You cannot live without it: the extractor hood gets rid of the odours, steam and smoke when you cook, but for it to work efficiently, you need to mount it correctly with the best possible ducting. Read our advice right here on how to get the tubing right when installing your new cooker hood.
A recirculation hood filters the air (more or less efficiently) and sends it back into your kitchen. The advantage with this kind of hood is that you can install it where you want, without thinking of air extraction, ducting and holes in the wall.
If you prefer to extract the filthy air out of your kitchen, an extraction cooker hood is the right choice for you. Where to place the hood and how to install the duct system thus becomes the key question.
5 TIPS ON HOW TO MOUNT THE TUBING FOR YOUR EXTRACTOR FAN
- Aim for a short exhaust duct. In order to preserve the extraction capacity of your hood, install your stove and thus your hood close to where you will make the required hole in the wall. To put it simply, for every extra metre of duct, the hood loses approximately 25m3 of extraction capacity. That’s enough to have an impact!
- Avoid bends and angles in ductwork (again) with the purpose of preserving a maximum extraction capacity. A 90 degrees bend has the same negative impact on the airflow as one metre of extra ducting!
- Choose a smooth (and round) tube as opposed to a flexible one. The latter gives more resistance when the air passes through, which diminishes the actual airflow and increases the noise. Furthermore, the flexible tube is often thinner, resulting in greater heat loss and an increased risk of condensation. Drops of water from the hood might be the result, especially if there is no return valve mounted on the outside wall in order to prevent cool air from entering the duct system.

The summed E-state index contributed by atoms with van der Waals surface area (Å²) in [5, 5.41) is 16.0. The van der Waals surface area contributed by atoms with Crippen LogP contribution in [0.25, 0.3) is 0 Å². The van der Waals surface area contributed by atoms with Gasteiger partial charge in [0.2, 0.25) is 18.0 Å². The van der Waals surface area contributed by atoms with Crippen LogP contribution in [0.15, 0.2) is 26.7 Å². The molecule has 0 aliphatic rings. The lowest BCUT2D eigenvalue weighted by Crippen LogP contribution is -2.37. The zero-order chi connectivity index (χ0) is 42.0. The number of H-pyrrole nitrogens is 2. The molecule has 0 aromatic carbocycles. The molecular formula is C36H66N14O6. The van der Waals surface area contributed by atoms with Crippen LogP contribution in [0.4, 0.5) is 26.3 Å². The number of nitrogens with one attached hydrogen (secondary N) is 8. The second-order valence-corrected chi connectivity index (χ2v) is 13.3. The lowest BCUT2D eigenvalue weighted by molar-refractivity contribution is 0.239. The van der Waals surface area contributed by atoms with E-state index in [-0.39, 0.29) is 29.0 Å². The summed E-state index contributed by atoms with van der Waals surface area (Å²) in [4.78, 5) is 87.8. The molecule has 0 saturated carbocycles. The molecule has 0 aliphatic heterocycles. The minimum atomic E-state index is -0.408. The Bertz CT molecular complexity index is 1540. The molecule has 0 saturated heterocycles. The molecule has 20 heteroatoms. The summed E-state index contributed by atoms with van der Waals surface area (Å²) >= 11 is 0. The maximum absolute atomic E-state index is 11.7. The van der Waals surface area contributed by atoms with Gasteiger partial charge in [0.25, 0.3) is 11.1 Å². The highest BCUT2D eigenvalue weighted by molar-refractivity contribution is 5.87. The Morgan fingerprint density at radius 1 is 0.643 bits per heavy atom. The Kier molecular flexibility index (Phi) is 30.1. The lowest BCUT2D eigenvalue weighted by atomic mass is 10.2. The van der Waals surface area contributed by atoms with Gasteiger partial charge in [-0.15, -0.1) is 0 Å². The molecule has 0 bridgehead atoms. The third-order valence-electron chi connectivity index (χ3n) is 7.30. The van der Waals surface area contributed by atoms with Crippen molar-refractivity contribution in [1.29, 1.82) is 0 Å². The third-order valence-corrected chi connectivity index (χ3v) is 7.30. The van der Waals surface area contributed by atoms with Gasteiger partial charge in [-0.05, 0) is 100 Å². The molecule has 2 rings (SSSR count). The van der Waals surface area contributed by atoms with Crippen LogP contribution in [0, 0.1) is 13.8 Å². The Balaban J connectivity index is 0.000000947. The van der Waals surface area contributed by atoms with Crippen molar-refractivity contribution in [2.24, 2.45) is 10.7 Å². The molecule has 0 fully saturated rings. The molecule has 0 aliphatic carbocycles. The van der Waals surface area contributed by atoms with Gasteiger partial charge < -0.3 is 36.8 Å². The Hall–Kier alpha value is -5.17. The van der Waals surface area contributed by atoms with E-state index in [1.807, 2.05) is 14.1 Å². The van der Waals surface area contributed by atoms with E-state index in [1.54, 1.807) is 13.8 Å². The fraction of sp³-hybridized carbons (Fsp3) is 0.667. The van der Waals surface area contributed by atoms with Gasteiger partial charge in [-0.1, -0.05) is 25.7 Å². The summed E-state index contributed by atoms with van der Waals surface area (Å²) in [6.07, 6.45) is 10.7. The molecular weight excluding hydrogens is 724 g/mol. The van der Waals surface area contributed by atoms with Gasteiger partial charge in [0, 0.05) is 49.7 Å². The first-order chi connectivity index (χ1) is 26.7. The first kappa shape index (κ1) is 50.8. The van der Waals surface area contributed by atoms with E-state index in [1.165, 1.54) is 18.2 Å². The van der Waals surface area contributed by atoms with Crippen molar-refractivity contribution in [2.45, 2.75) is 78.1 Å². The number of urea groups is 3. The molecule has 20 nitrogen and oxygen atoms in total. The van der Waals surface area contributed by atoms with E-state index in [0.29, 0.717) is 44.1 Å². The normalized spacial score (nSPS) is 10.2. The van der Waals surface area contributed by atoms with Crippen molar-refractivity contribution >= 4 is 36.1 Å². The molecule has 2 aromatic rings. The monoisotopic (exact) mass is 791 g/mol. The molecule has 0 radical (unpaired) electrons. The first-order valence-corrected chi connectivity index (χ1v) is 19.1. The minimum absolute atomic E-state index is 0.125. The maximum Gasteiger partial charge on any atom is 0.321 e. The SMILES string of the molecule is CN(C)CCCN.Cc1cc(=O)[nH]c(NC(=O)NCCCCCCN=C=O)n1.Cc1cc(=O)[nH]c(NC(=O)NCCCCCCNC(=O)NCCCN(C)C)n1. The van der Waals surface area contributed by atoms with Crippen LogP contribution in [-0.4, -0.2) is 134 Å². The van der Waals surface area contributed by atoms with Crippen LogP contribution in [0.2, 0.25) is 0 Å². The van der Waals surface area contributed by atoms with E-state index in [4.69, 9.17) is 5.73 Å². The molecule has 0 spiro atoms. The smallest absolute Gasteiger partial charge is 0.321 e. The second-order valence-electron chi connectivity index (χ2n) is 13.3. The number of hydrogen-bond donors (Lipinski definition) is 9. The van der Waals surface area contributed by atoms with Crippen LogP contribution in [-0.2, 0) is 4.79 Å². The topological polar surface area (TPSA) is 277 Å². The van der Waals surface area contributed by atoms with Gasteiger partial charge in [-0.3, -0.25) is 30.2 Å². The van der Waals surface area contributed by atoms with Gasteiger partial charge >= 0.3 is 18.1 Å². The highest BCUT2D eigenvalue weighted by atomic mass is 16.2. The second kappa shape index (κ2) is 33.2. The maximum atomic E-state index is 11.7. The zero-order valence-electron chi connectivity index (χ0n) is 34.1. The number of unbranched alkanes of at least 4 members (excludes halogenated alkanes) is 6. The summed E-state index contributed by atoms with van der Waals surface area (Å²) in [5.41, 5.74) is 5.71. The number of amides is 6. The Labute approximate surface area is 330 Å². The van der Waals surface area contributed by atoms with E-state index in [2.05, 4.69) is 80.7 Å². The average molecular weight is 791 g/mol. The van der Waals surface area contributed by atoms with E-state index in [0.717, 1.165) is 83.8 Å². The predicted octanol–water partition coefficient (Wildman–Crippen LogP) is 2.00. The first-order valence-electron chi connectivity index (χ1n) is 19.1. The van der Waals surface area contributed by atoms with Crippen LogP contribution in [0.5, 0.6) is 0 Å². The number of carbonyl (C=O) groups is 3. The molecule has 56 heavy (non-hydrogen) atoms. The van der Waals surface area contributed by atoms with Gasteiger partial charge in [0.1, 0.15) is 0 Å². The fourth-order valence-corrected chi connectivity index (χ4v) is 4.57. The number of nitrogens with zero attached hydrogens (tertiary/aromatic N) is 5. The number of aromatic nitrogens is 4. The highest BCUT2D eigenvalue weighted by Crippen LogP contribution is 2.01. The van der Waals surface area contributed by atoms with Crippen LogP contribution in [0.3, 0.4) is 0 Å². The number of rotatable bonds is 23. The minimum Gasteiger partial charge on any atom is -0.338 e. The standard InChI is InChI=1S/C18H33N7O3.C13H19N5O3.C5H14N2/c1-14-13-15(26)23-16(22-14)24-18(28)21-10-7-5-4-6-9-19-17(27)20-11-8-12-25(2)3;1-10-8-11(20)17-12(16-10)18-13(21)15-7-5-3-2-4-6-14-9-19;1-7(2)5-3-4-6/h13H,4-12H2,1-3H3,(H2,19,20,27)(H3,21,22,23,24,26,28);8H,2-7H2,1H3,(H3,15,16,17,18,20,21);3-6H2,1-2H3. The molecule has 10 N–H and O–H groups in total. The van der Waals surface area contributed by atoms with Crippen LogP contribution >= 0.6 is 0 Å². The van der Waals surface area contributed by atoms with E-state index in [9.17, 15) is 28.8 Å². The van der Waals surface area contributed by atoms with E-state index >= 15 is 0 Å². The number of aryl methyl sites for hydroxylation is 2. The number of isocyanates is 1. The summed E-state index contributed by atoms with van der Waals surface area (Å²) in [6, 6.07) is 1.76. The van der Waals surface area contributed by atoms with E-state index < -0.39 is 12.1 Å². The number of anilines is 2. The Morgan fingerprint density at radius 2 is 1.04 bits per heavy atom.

- Opt for a wide exhaust duct. An optimum airflow performance is assured by a wide enough diameter, which also keeps the noise at a low level. In other words: if your hood manufacturer recommends a diameter of 150mm, do not choose a tube which is narrower than that - It will affect the performance of your hood negatively. Furthermore, if you use a ducting pipe reducer (e.g. from 150 to 125mm), then cut off the unused part (e.g. the part of the adapter that could make a reduction from 125 to 110mm).
- Consider insulating your duct in order to minimise condensation and noise. If you are acquiring a wall mounted cooker hood, you could also consider attenuating the noise by adding insulation around the chimney. You could also consider the relatively simple solution of simply building a chimney cover in plasterboard to be painted in your kitchen’s colours.